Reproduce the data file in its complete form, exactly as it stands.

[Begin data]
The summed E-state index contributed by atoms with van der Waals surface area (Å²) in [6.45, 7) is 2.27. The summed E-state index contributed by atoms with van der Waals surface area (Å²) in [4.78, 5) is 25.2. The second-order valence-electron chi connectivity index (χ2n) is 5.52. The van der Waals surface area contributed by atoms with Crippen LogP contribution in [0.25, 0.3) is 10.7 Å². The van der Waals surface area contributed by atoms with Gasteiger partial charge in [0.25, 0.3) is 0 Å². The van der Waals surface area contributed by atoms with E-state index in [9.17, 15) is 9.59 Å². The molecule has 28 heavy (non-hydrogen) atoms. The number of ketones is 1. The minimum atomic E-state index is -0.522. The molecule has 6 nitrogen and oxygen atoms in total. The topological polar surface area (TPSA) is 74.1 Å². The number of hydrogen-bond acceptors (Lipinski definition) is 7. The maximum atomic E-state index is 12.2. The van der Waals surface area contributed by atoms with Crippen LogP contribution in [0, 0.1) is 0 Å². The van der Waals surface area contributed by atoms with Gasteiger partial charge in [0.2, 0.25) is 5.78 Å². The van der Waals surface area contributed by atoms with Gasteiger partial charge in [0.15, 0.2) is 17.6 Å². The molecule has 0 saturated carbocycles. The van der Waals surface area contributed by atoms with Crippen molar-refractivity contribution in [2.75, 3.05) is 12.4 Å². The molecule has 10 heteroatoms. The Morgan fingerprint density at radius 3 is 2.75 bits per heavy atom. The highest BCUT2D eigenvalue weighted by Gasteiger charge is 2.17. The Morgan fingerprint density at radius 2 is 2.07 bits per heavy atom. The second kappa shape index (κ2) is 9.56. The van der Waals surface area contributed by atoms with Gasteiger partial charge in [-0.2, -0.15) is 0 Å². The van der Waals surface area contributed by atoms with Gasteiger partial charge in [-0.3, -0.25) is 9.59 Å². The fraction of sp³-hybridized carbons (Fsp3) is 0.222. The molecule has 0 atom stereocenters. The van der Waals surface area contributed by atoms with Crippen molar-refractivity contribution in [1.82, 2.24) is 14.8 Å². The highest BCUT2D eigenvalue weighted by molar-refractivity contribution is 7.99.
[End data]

The summed E-state index contributed by atoms with van der Waals surface area (Å²) in [6.45, 7) is 2.27. The summed E-state index contributed by atoms with van der Waals surface area (Å²) in [4.78, 5) is 25.2. The second-order valence-electron chi connectivity index (χ2n) is 5.52. The van der Waals surface area contributed by atoms with Crippen LogP contribution in [0.25, 0.3) is 10.7 Å². The van der Waals surface area contributed by atoms with Gasteiger partial charge in [0.25, 0.3) is 0 Å². The van der Waals surface area contributed by atoms with E-state index in [9.17, 15) is 9.59 Å². The molecule has 28 heavy (non-hydrogen) atoms. The number of ketones is 1. The minimum atomic E-state index is -0.522. The molecule has 6 nitrogen and oxygen atoms in total. The topological polar surface area (TPSA) is 74.1 Å². The number of hydrogen-bond acceptors (Lipinski definition) is 7. The maximum atomic E-state index is 12.2. The van der Waals surface area contributed by atoms with Crippen LogP contribution in [0, 0.1) is 0 Å². The van der Waals surface area contributed by atoms with Gasteiger partial charge in [0.2, 0.25) is 5.78 Å². The van der Waals surface area contributed by atoms with Gasteiger partial charge in [0.15, 0.2) is 17.6 Å². The molecule has 0 saturated carbocycles. The van der Waals surface area contributed by atoms with Crippen molar-refractivity contribution in [2.75, 3.05) is 12.4 Å². The molecule has 10 heteroatoms. The Morgan fingerprint density at radius 3 is 2.75 bits per heavy atom. The highest BCUT2D eigenvalue weighted by Gasteiger charge is 2.17. The Morgan fingerprint density at radius 2 is 2.07 bits per heavy atom. The second kappa shape index (κ2) is 9.56. The van der Waals surface area contributed by atoms with Gasteiger partial charge in [-0.2, -0.15) is 0 Å². The van der Waals surface area contributed by atoms with Gasteiger partial charge in [-0.3, -0.25) is 9.59 Å². The fraction of sp³-hybridized carbons (Fsp3) is 0.222. The molecule has 0 atom stereocenters. The van der Waals surface area contributed by atoms with Crippen molar-refractivity contribution in [1.82, 2.24) is 14.8 Å². The highest BCUT2D eigenvalue weighted by molar-refractivity contribution is 7.99.